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Dec 22, 2008

As money drains out of the art market, there is a good chance that the art will actually get better.

By Lindsey Schneider

In FLYP Media’s video interview, art world insider Pablo Helguera talks about how the bursting art bubble will take the money out of art…but not its soul.

In 2007, British artist Damien Hirst covered a skull in diamonds at a cost of $20 million and sold it for $100 million. This September, he staged his own auction, earning $199 million in two days. In the process, he became the poster child for an art bubble that burst a few weeks after Hirst set the sales record for a living artist.
Out went the extravagant parties, excesses, wildly inflated sales and the artist-worth-as-measured-by-sales attitude. In comes art that is “more socially engaged,” “more connected to reality” and more about ideas than about the “artists’ brand names.”  
At least that’s how Pablo Helguera—himself an artist as well as a musician, actor, singer, composer, author and cultural critic—sees things. “Art will continue to be made,” he says, “but the art world will suffer some adjustments.”
That sounds like an understatement from a man who wrote that the art world is best understood in chess terms: “The pawns are…the artists—the least and most important piece of the game.”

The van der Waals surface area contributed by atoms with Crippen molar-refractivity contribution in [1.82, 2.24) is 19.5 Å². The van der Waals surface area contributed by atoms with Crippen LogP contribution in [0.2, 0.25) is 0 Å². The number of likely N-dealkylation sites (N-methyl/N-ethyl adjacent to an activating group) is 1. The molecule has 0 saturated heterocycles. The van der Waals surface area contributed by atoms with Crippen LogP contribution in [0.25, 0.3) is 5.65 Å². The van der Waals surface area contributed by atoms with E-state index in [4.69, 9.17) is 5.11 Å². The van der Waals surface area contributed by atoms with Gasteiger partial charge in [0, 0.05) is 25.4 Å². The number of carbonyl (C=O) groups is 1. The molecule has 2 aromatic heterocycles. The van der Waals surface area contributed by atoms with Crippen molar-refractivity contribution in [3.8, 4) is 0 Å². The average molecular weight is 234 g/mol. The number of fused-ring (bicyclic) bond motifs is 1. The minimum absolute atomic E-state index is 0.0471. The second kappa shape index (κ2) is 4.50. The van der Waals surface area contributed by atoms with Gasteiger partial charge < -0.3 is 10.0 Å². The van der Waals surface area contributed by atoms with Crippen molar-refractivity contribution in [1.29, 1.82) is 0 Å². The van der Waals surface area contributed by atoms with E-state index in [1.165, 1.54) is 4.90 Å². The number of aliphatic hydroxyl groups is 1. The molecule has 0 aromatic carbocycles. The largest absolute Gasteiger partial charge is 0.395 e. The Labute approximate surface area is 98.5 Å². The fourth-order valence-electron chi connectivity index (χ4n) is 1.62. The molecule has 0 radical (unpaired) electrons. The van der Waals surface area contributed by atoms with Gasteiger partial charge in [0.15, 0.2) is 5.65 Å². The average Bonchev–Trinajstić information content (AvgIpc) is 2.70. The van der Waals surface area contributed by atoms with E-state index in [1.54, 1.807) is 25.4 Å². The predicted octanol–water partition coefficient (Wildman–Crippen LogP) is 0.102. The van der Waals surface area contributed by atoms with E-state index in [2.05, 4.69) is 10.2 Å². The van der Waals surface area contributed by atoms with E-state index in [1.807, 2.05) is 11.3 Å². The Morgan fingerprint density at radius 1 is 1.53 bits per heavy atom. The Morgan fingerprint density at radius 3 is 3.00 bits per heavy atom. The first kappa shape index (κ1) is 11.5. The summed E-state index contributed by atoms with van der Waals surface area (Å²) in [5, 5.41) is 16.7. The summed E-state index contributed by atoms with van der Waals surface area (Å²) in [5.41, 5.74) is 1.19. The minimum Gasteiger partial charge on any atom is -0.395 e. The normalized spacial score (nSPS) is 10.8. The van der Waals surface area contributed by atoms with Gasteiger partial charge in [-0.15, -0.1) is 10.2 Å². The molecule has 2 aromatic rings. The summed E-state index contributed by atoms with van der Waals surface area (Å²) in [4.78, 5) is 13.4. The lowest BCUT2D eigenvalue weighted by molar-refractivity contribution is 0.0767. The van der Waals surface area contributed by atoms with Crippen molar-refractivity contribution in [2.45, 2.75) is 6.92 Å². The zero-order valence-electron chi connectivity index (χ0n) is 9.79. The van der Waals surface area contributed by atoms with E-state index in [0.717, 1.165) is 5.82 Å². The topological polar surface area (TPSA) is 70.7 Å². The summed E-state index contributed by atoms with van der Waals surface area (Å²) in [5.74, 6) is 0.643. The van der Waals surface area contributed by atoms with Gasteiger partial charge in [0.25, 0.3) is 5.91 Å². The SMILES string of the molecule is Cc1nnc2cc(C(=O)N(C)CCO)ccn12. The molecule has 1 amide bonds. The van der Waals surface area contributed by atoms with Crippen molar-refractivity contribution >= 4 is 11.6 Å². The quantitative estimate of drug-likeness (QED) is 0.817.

FLYP offers you a preview into Pablo Helguera’s latest book, Artoons, and a glimpse of some of his collages.



A native of Mexico City, Pablo Helguera is a New York-based visual
artist who works in a wide variety of media, including drawing,
collage, photography, video and performance. Helguera’s work has been
exhibited and performed worldwide, including at New York’s Museum of
Modern Art, the Havana Biennial and The Tokyo Metropolitan Art Museum.
His School of Panamerican Unrest, a nomadic think tank that traveled by
car from Anchorage to Tierra del Fuego, is the most physically
extensive public art project on record.
Helguera also composes music, has written five books, and works as an
educator and museum professional. His most recent book, published by
Jorge Pinto Books and titled Artoons, distilled Helguera’s drawing and satire into cartoons about the art world.


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